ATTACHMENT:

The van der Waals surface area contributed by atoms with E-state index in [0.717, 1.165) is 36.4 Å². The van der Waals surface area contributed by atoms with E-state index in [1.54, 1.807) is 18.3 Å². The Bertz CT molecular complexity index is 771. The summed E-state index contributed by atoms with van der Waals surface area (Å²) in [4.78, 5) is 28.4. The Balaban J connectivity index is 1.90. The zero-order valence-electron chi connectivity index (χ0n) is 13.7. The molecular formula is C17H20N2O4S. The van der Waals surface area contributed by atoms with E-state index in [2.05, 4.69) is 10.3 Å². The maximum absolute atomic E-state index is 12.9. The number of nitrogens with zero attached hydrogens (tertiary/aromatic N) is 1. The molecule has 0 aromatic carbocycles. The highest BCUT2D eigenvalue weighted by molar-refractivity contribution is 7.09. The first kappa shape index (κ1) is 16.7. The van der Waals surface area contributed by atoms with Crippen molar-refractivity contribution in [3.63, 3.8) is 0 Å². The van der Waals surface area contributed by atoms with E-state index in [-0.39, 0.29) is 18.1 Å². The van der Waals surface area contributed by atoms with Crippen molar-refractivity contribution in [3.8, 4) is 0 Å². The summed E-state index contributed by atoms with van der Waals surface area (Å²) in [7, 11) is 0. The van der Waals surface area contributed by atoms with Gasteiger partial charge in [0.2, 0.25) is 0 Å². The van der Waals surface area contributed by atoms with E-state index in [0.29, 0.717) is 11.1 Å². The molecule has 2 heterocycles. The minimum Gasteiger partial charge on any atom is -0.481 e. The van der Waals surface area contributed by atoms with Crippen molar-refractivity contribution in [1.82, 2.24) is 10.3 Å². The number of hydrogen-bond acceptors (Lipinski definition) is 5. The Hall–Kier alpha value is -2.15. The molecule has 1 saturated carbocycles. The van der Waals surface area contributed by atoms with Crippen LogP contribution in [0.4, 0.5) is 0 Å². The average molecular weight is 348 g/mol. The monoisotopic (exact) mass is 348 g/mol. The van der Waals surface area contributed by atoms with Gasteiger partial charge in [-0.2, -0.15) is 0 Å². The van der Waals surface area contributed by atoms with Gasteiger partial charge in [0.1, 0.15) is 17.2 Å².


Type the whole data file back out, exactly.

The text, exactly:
The van der Waals surface area contributed by atoms with E-state index in [0.717, 1.165) is 36.4 Å². The van der Waals surface area contributed by atoms with E-state index in [1.54, 1.807) is 18.3 Å². The Bertz CT molecular complexity index is 771. The summed E-state index contributed by atoms with van der Waals surface area (Å²) in [4.78, 5) is 28.4. The Balaban J connectivity index is 1.90. The zero-order valence-electron chi connectivity index (χ0n) is 13.7. The molecular formula is C17H20N2O4S. The van der Waals surface area contributed by atoms with E-state index in [2.05, 4.69) is 10.3 Å². The maximum absolute atomic E-state index is 12.9. The number of nitrogens with zero attached hydrogens (tertiary/aromatic N) is 1. The molecule has 0 aromatic carbocycles. The highest BCUT2D eigenvalue weighted by molar-refractivity contribution is 7.09. The first kappa shape index (κ1) is 16.7. The van der Waals surface area contributed by atoms with Crippen molar-refractivity contribution in [3.63, 3.8) is 0 Å². The van der Waals surface area contributed by atoms with E-state index in [-0.39, 0.29) is 18.1 Å². The van der Waals surface area contributed by atoms with Crippen molar-refractivity contribution in [3.8, 4) is 0 Å². The summed E-state index contributed by atoms with van der Waals surface area (Å²) in [7, 11) is 0. The van der Waals surface area contributed by atoms with Gasteiger partial charge in [0.2, 0.25) is 0 Å². The van der Waals surface area contributed by atoms with E-state index in [0.29, 0.717) is 11.1 Å². The molecule has 2 heterocycles. The minimum Gasteiger partial charge on any atom is -0.481 e. The van der Waals surface area contributed by atoms with Crippen molar-refractivity contribution in [1.82, 2.24) is 10.3 Å². The number of hydrogen-bond acceptors (Lipinski definition) is 5. The Hall–Kier alpha value is -2.15. The molecule has 1 saturated carbocycles. The van der Waals surface area contributed by atoms with Crippen LogP contribution in [0.4, 0.5) is 0 Å². The average molecular weight is 348 g/mol. The monoisotopic (exact) mass is 348 g/mol. The van der Waals surface area contributed by atoms with Gasteiger partial charge in [-0.2, -0.15) is 0 Å². The van der Waals surface area contributed by atoms with Gasteiger partial charge in [0.1, 0.15) is 17.2 Å².